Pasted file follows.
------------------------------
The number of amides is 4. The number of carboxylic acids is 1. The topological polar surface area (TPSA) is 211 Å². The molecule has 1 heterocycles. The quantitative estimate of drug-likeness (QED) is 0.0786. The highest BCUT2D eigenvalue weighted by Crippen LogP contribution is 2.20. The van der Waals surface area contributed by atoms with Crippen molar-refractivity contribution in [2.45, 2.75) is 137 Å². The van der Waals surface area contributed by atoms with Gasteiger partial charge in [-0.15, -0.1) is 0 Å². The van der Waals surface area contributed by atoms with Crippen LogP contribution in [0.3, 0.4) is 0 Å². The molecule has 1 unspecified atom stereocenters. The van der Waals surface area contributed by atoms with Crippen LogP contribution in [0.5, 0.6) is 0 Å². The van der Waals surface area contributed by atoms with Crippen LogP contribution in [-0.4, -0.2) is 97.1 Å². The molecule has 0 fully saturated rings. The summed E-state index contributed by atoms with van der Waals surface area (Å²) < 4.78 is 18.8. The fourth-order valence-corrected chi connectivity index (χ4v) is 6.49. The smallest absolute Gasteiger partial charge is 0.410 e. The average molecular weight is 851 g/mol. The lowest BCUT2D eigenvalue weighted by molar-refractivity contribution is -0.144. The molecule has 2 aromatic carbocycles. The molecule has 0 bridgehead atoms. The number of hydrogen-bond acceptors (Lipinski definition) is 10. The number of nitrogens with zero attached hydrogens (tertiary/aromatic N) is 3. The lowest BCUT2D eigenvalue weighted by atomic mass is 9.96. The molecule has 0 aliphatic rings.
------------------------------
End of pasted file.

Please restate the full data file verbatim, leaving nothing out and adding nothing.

The number of amides is 4. The number of carboxylic acids is 1. The topological polar surface area (TPSA) is 211 Å². The molecule has 1 heterocycles. The quantitative estimate of drug-likeness (QED) is 0.0786. The highest BCUT2D eigenvalue weighted by Crippen LogP contribution is 2.20. The van der Waals surface area contributed by atoms with Crippen molar-refractivity contribution in [2.45, 2.75) is 137 Å². The van der Waals surface area contributed by atoms with Gasteiger partial charge in [-0.15, -0.1) is 0 Å². The van der Waals surface area contributed by atoms with Crippen LogP contribution in [0.3, 0.4) is 0 Å². The molecule has 1 unspecified atom stereocenters. The van der Waals surface area contributed by atoms with Crippen LogP contribution in [0.5, 0.6) is 0 Å². The van der Waals surface area contributed by atoms with Crippen LogP contribution in [-0.4, -0.2) is 97.1 Å². The molecule has 0 fully saturated rings. The summed E-state index contributed by atoms with van der Waals surface area (Å²) < 4.78 is 18.8. The fourth-order valence-corrected chi connectivity index (χ4v) is 6.49. The smallest absolute Gasteiger partial charge is 0.410 e. The average molecular weight is 851 g/mol. The lowest BCUT2D eigenvalue weighted by molar-refractivity contribution is -0.144. The molecule has 2 aromatic carbocycles. The molecule has 0 bridgehead atoms. The number of hydrogen-bond acceptors (Lipinski definition) is 10. The number of nitrogens with zero attached hydrogens (tertiary/aromatic N) is 3. The lowest BCUT2D eigenvalue weighted by atomic mass is 9.96. The molecule has 0 aliphatic rings.